NASCAR Race Weekend Central

A Talk With Joe Balash on the Nationwide Series’ Past, Present & Future

As is often the case, it was one conversation that changed Joe Balash’s life. “Just happened to be another one of those phone calls,” he says now, but at the time it was clearly anything but. When that call came, Balash was Senior Vice President of Operations for the now-defunct ASA Series, rising to the top after just four short years of working his way up the ladder. Little did he know the next step would be a little higher.

Fanning the Flames: The Latest on Bobby Labonte, Kevin Lepage & Looking Forward to Richmond

Richmond is a great track. Steeped in history, yet progressive enough to keep it a state-of-the-art facility, this jewel in the capital of the South provides can’t-miss racing year in, year out. One of my most vivid racing memories as a child was watching Dale Earnhardt spin Darrell Waltrip after the two staged an epic battle in the race’s waning laps at the Richmond Fairgrounds; my NASCAR passion has been alive and well ever since. Luckily, the green flag for this one set to fly at 7:45 in Richmond on Saturday night, because there is another race that has my full attention as well. The lighting-fast 1.25-mile Churchill Downs has a little A-Main of its own that’s set to post at 6:04 pm; this is dirt track racing at its finest, folks, dirt trackin’ with a $2 million purse. The Kentucky Derby’s two-minute adrenaline rush tops just about anything the stock cars can throw out there; about the closest I can figure is Ricky Craven v. Kurt Busch at Darlington in 2003, or the 2007 Daytona 500 dash, which may have been the most heart-stopping finish I’ve ever seen in my life.

Side by Side: Is the Risk of Injury Enough to Keep Cup Drivers Out of the Nationwide Series?

Today’s Question: Dario Franchitti’s Talladega injury reminded us of the dangers of Cup drivers competing in a lower series. Is it worth it for Cup drivers to run races in that lower series – especially at a track like Talladega – considering the additional injury risk involved?

Mirror Driving: Did Busch Pass Below The Line? Will Tony Stewart Leave? & Will Lepage Ever Regain Respect?

While the “out-of-bounds” rule was designed to make racing safer on restrictor plate tracks, enforcement of the rule has been a crapshoot at best. In fact, many complained that Kyle Busch’s winning pass came with two wheels below the yellow line, although definitive video and photos have not yet surfaced. Is there a way to make this rule work consistently, or does it need to be scrapped completely?

Did You Notice? Ganassi’s Trial By Fire(d), The Trials & Tribulations of the Woods &… Morgan Shepherd?

Did You Notice? That at Talladega, the No. 21 Ford driven by Jon Wood had to pull in the garage after just one lap in order to fix radical adjustments made in qualifying to get the car in the show. Now, I know it looks like I pick on the Wood Brothers every week, but it’s hard to ignore them when they continue to make major mistakes. There were seven other cars who qualified on time for this race, and none of them had to spend nine laps in the garage area to fix their cars within the first five laps.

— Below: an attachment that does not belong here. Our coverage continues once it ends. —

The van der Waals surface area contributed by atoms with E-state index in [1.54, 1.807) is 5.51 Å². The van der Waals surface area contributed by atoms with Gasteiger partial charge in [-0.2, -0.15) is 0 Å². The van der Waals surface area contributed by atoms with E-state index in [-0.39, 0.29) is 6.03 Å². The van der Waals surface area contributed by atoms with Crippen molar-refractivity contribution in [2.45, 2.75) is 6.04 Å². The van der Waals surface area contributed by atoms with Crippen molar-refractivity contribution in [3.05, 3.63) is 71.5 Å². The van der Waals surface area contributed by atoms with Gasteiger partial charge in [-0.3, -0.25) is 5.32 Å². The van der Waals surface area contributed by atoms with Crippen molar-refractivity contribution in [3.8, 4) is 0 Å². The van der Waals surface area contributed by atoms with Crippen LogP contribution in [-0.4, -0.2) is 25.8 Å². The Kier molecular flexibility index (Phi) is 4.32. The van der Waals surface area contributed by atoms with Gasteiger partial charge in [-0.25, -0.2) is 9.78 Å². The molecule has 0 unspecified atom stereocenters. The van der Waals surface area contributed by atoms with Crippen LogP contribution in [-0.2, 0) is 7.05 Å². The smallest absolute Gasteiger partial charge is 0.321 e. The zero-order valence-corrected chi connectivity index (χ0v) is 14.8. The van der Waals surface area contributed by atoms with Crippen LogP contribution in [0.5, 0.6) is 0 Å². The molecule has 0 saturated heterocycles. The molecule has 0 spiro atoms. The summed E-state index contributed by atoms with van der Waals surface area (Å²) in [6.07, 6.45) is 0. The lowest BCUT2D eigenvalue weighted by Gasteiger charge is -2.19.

Talking NASCAR TV: Unrestricted Thoughts on Restrictor-Plate Coverage from FOX & ESPN

NASCAR’s top two series each put on a whale of a show at Talladega Superspeedway this past weekend, producing a pair of thrillers that left the TV cameras on high alert from start to finish. Of course, that’s not a new thing when it comes to Daytona and Talladega; and because of the nature of restrictor-plate racing, action at these tracks becomes very tricky to cover. In a matter of seconds, a driver can go from leading the race, to being shuffled back to 28th place, to spinning through the tri-oval and wrecking half the field.

Voice of Vito: Chalk Up Another One for Toyota

Restrictor-plate racing has always been seen as the great equalizer in NASCAR competition. The Nationwide Series, with their roof/wicker aero package that the Cup Series used in 2001 (but for some reason abandoned) punches quite a big hole in the air, usually producing the kind of competition we have become accustomed to over the years. But while Daytona is more of a handling track, Talladega emphasizes pure speed. Or — as Eleanor Roosevelt is quoted as saying in Talladega Nights — “…hot, nasty, bad-ass speed.” With its newly paved surface and three stories of banking, the fastest car usually stands a better chance of winning at Talladega more than anywhere else.

10 Points To Ponder… After the 2008 Aaron’s 499 at Talladega

1. Aye, Aye… Captain! – The United States Navy has announced the formation of an 88-person Boot Camp as a recruiting gimmick dubbed the “Dale Jr. Division,” in conjunction with the Navy’s sponsorship of the sport’s most popular driver, Dale Earnhardt Jr. and his JR Motorsports NASCAR Nationwide team. Dale Jr. will drive the No. 83 JR Motorsports NASCAR Nationwide series Chevrolet at Lowe’s Motor Speedway on May 24th to kick off the recruiting campaign; selected recruits will then be sent to Recruit Training Command in Great Lakes, Illinois in August, at which time Earnhardt Jr. will commission the division. Following the completion of the seven-to-eight week course, Earnhardt Jr. will again visit “his” recruits.

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